I’ve gained this perspective because my own has changed. My life’s energy is no longer directed inward but outward; my focus much more material than spiritual. The consequence of that has several dimensions. One way it has changed is the experience of sailing has altered for me. No doubt it could regress pretty fast to that earlier mysticism, but so far on this trip it feels pretty superficial, like a vacation. Fun, lovely view, good sailing, but beyond that, neither here nor there. It’s just sailing. And it feels much less like a part of me and more like a thing a guy does. Like lawn bowling or golf.
From this much more detached perspective I can now see how for Tracy it’s not such a big deal. Nice to do, but expensive, and with a number of pitfalls. As a hobby or a sport, or even as a way of vacationing, it doesn’t make much sense; there are much cheaper and safer ways of experiencing something equally as charming.
Perhaps this is why sailing is such a middle-class indulgence: you have to be quite well off in order to justify the costs when statistically, most sailboat owners use their vessels two weeks a year.
I believe that If Tracy quit her job and we both abandoned our lives ashore for one at sea, she would undoubtedly come to know what so moved me about this lifestyle. She is a deep, sensitive person and in her eyes I see some recognition of what so moves me about sailing when we’ve been cruising together for a few weeks. But I don’t think that’s in the cards.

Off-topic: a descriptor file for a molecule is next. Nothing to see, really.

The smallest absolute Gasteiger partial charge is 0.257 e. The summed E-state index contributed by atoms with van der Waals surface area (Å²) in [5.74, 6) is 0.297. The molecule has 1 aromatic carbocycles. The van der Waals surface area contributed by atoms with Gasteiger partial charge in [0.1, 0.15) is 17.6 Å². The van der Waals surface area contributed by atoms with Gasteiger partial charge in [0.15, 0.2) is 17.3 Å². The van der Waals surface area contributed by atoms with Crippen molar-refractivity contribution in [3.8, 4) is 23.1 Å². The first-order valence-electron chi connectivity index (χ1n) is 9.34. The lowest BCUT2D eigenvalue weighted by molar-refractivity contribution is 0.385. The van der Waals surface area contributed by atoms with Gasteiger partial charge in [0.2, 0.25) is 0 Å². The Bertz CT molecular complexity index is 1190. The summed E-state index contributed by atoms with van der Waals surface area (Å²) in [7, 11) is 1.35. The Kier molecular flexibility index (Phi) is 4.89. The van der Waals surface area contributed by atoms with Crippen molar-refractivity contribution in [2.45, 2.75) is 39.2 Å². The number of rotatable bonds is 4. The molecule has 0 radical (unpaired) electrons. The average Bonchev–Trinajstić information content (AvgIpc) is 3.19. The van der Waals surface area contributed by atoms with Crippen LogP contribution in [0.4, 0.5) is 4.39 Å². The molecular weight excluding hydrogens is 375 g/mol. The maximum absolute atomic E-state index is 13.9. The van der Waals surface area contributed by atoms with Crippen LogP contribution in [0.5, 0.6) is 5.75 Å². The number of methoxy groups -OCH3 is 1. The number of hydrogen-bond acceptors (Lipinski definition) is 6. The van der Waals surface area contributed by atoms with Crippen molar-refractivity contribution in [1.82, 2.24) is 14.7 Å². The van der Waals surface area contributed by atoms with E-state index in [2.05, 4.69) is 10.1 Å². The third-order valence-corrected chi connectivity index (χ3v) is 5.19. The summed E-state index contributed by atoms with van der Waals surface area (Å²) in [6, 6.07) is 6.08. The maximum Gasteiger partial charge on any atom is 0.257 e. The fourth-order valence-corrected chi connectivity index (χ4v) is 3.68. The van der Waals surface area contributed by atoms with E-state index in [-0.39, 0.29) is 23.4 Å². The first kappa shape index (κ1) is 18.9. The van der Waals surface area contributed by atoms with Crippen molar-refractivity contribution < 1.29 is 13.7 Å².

I sense we are at a crossroads. If my focus will be ashore, there is little reason to keep Fainleog. We have her for sale now, but there is little interest as the market is quite poor. But everything has a price at which it will sell, and if we dropped the price even further she would move on to another owner. Right now I toy with the idea of making money ashore during the “season” for camper vans, while in the winter return to my quiet life afloat. The problem is that sailing off season in these parts can be quite limited as system after system howls across the coast and like I said before, it’s more than sitting at the dock; the inward journey and the outward are linked and they go together.
I need to find out if Tracy would be willing to cut loose from shore and journey with me afloat. She has already let me know that she won’t entertain blue water sailing, but there are other options. My identity is somewhat fluid but hers is fixed and involves a certain way of life. I’m not sure how much she is willing to challenge that. In this regard I don’t see it working as a part time effort; it’s one or the other because so much is at stake, and I’ll never own a sailboat just for the privilege of nice holidays.
I wonder, is it just men who so define themselves by what they do? Or is it irrespective of gender? I’ve had so many different careers and so many different identities, and it gets exhausting after a while. While there is a core identity that stays with me always, a big part is defined by what I do and how I live my life, and that’s always changing. The liveaboard muse identity is slipping away and another has yet to take it’s place. Businessman? Volkswagen Mechanic? Neither of these are appealing to me, so they are simply stopovers to God knows where. Somehow I don’t see myself going back to where I was aboard Fainleog; after all these years, I’ve never found myself back where I was after a change like this; the road only goes one direction, and I’ve never known where it leads until I arrive.